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9/11 Families Appeal Court Decision

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PostPosted: Sun Aug 19, 2012 5:20 pm    Post subject: 9/11 Families Appeal Court Decision
From Aug 20, 2012 to Aug 24, 2012 (included)
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August 18, 2012

9/11 Families Appeal Court Decision

Seventeen 9/11 family members of WTC Victims have filed an appeal of a court decision. We were forced to file the original lawsuit and this current appeal because the City of New York and the 9/11 Memorial/Museum refused to seek the input of each of the WTC victims’ families regarding the current plan to place human remains in the basement of the 9/11 Museum. If we prevail in this appeal we would be granted access to the families’ names and addresses—which would allow us to give all the WTC family members the opportunity to have a voice, and a choice in the final resting place of their loved ones.

For more details, please see below:


The plans for the National September 11 Memorial and Museum call for the unidentified human remains of those who were killed at Ground Zero to be incorporated as a “programmatic element” of the Museum, and to be located in the Museum, some 70 feet below ground. The families of those who were killed were neither meaningfully notified nor consulted about this plan, and many have objected to it.

These family members believe the remains should be returned to the World Trade Center (“WTC”) site, but in a location that is separate and distinct from the Museum and above ground, akin to the Tomb of the Unknowns. For the approximately 1,100 families that did not receive any recovery of their loved ones’ remains, the repository of human remains in the Museum may be the closest thing they will have to a cemetery. These and other families of WTC victims will only be able to visit the remains during the hours the Museum is open or if they have made an appointment. The families believe they should be able to visit the remains spontaneously, at any hour of the day or evening. Moreover, the families do not want to have to enter a museum in order to visit the remains. As one of the objecting family members stated, “None of us, whether we’ve received recovery or not, should have to walk past thousands of tourists and the 9/11 Museum store on the 1st floor, selling its WTC cups, shirts, and books on our way to pray over our loved ones’ remains.”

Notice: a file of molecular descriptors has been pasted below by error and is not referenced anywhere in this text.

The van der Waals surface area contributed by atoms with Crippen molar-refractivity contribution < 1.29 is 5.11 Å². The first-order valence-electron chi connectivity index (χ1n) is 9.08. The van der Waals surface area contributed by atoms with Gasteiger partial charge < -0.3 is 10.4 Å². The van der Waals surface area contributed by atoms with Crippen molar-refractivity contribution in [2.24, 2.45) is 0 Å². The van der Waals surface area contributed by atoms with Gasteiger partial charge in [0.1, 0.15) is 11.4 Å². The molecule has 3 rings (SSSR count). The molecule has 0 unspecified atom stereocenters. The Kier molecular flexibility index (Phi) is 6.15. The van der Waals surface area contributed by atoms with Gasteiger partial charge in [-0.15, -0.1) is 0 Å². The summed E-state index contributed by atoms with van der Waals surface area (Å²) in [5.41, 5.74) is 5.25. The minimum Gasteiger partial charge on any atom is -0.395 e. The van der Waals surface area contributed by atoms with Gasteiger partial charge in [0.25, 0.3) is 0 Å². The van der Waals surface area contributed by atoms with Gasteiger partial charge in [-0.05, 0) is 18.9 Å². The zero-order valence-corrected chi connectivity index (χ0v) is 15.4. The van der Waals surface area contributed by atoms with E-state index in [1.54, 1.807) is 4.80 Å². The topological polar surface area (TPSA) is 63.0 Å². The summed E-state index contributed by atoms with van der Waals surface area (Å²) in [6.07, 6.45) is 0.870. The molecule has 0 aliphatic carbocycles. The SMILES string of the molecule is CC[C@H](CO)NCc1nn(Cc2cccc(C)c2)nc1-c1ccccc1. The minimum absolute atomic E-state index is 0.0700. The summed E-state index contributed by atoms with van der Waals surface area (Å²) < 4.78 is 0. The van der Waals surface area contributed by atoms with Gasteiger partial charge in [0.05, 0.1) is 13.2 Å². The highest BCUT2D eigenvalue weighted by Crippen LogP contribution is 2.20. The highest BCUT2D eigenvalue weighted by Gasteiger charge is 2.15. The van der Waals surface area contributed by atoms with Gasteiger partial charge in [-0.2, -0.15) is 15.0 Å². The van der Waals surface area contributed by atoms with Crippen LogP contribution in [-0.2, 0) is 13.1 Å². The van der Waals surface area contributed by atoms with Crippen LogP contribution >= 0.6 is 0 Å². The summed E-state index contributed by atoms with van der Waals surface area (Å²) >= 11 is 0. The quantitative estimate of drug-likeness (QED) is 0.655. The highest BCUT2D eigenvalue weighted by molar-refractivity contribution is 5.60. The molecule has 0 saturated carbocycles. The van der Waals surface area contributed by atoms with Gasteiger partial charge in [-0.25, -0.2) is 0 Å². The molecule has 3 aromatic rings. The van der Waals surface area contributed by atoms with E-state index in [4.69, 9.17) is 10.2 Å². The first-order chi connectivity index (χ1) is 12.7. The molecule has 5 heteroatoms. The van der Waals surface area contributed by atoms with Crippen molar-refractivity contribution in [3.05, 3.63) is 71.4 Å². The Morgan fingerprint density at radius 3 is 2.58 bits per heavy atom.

Seventeen 9/11 family members who objected to the City’s plan filed a Freedom of Information (“FOIL”) lawsuit in the Supreme Court of the State of New York, County of New York (“trial court’) against the City of New York, Office of the Mayor, and Office of the Chief Medical Examiner. The goal of the lawsuit is to direct the City to release the list of the 2,749 family members whose loved ones died on 9/11/01 for the sole purpose of meaningfully notifying them and seeking their input regarding the City’s current plan to place the unidentified human remains in the Museum.

The issue before the trial court was whether disclosure of the names and addresses of the WTC victims’ family members falls within the FOIL’s privacy exemption. The seventeen family members argued that New York courts have held that the disclosure of names and addresses is not an invasion of personal privacy and have ordered such disclosure under FOIL.

On October 25, 2011, in Regenhard et al. v. City of New York et al., 2011 N.Y. Slip Op. 32844(U) (Trial Order) the trial court denied the Petition. Recently the seventeen family members appealed the trial court’s decision.

For further information and/or a copy of the brief submitted to the Appellate Division, First Department, please contact Norman Siegel at 212-455-0300 or nsiegel@stellp.com
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